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Spargett's avatar

What's the difference between breaking your neck and paralyzing yourself and death?

Asked by Spargett (5348 points ) June 26th, 2008

What exactly is causing you to die instantly when you break your neck as opposed to just paralyzing you?

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8 Answers

iwamoto's avatar

my first guess would be the place of breakage, if it’s near the brainstem, you’re a goner, if it’s lower, I’m guessing you just tear apart nerves (which cause the paralysis) instead of the REALLY vital stuff…

but then again, I’m not a doctor

Randy's avatar

I think its the movement of the head after the break that causes the damage. I heard a story where some kids had a car accident and one survived. That is, untill he got out and shook his head which caused the slight fracture to break the spinal column in half. Supposedly, he dropped dead on the spot. I also think like iwamoto said, it depends on the location. Again though, I’m not a doctor so its just a guess.

MercenaryWriter's avatar

If the break is at the first or second cervical vertebra, you’re dead. If the break comes further down, you have the chance at continuing your life, such as it would be. Beyond that, the difference is the ability to donate organs without the act of removing them becoming a heinous offense, punishable by law.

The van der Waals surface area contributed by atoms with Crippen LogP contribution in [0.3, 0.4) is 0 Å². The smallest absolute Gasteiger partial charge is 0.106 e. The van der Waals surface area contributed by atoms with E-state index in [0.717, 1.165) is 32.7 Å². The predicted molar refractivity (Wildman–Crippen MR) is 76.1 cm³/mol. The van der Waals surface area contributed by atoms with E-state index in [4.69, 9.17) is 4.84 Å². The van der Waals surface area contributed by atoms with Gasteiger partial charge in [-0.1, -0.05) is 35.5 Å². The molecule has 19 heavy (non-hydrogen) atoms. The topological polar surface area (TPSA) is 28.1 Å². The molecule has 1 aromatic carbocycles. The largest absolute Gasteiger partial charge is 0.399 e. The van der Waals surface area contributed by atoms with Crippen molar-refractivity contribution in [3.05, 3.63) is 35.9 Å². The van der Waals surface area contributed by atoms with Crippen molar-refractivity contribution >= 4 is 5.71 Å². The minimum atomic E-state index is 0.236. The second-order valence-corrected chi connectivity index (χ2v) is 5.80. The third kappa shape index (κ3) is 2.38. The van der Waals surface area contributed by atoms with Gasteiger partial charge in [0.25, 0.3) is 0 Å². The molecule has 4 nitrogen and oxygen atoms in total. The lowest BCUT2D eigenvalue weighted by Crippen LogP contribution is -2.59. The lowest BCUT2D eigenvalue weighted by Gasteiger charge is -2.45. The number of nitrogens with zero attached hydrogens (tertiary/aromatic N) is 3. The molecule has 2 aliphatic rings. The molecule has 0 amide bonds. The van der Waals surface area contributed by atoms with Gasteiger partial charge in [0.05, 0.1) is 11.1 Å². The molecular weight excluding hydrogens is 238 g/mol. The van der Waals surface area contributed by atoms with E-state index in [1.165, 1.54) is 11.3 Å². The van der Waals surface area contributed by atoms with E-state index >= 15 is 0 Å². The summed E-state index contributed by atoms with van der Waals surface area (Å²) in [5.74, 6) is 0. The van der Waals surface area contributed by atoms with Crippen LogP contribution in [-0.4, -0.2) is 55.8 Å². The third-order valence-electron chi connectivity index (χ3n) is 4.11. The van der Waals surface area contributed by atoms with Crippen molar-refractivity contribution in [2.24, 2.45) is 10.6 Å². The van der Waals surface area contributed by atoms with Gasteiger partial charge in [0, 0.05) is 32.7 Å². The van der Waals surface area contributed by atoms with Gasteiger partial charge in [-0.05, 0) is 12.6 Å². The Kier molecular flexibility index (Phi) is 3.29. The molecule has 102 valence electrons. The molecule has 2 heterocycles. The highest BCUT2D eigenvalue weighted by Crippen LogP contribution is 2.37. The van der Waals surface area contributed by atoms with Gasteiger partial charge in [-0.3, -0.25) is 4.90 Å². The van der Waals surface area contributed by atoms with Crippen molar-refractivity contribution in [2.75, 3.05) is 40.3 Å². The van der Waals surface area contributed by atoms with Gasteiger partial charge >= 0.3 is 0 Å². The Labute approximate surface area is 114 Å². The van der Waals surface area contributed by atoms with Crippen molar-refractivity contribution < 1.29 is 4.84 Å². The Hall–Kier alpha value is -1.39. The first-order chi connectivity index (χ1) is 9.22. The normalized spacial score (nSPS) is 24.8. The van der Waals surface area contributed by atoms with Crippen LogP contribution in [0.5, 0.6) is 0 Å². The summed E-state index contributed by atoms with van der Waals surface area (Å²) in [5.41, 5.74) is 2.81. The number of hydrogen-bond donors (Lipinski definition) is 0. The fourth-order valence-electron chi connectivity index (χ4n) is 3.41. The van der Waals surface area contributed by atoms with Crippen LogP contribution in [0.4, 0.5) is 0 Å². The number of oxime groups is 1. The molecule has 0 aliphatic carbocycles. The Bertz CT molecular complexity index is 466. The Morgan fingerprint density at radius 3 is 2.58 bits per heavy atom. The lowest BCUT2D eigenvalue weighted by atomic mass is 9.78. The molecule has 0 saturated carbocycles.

Lightlyseared's avatar

luck. If you break your neck or back high enough then the nerves that control breathing are broken and you sufocate. Christopher Reeves was in this sort of position where he had to actively breath all the time or be ventilated.

charybdys's avatar

You can also break your neck and not be paralyzed at all. If you break your neck without damage to your spinal cord, you’ll be fine provided you get help, and you get moved correctly so further damage doesn’t occur. That’s why they have neck braces. Damage to the brain stem or severing your spinal cord stops you from breathing. It also stops regulating your heart. Its also possible to break your trachea, which stops you from breathing. Another injury is damage to your carotid arteries, which supply blood to your brain. That will cause you to black out and then die.

Lightlyseared's avatar

in a very large pool of blood.

scamp's avatar

My brother lived for 20 years after breaking his 3rd cervical vertebrae. Two days after the accident he stopped breathing on his own, and never took another un-assisted breath. Because of the ventilator he was on, he was also unable to speak. Christopher Reeves had what was called a “talking trach”, which is why he was able to speak. My brother died of sepsis from an infected bedsore, just as Christopher Reeves did a year after him.

jtorres's avatar

I broke my neck in an ATV accident in July of 2012. I actually broke the C1, C2, and C3 vertebrates. All of my doctors dubbed me “the miracle girl” as these types of breaks are usually fatal. I had surgery to fuse the C2 and C3 vertebrates and had to wear a hard collar for 3 months and then a soft collar for an additional 3 months. I also did 5 months of physical therapy, some acupuncture and some massage therapy. I have constant pain, though some days are definitely worse than others. I can’t be on my feet for longer than 45 minutes to an hour and I can’t sit up without full back and neck support (like in a recliner) for longer than an hour. I’m only 36 years old and I have 3 active sons. My life was dramatically changed in an instant but I’m immensely happy to still be alive!

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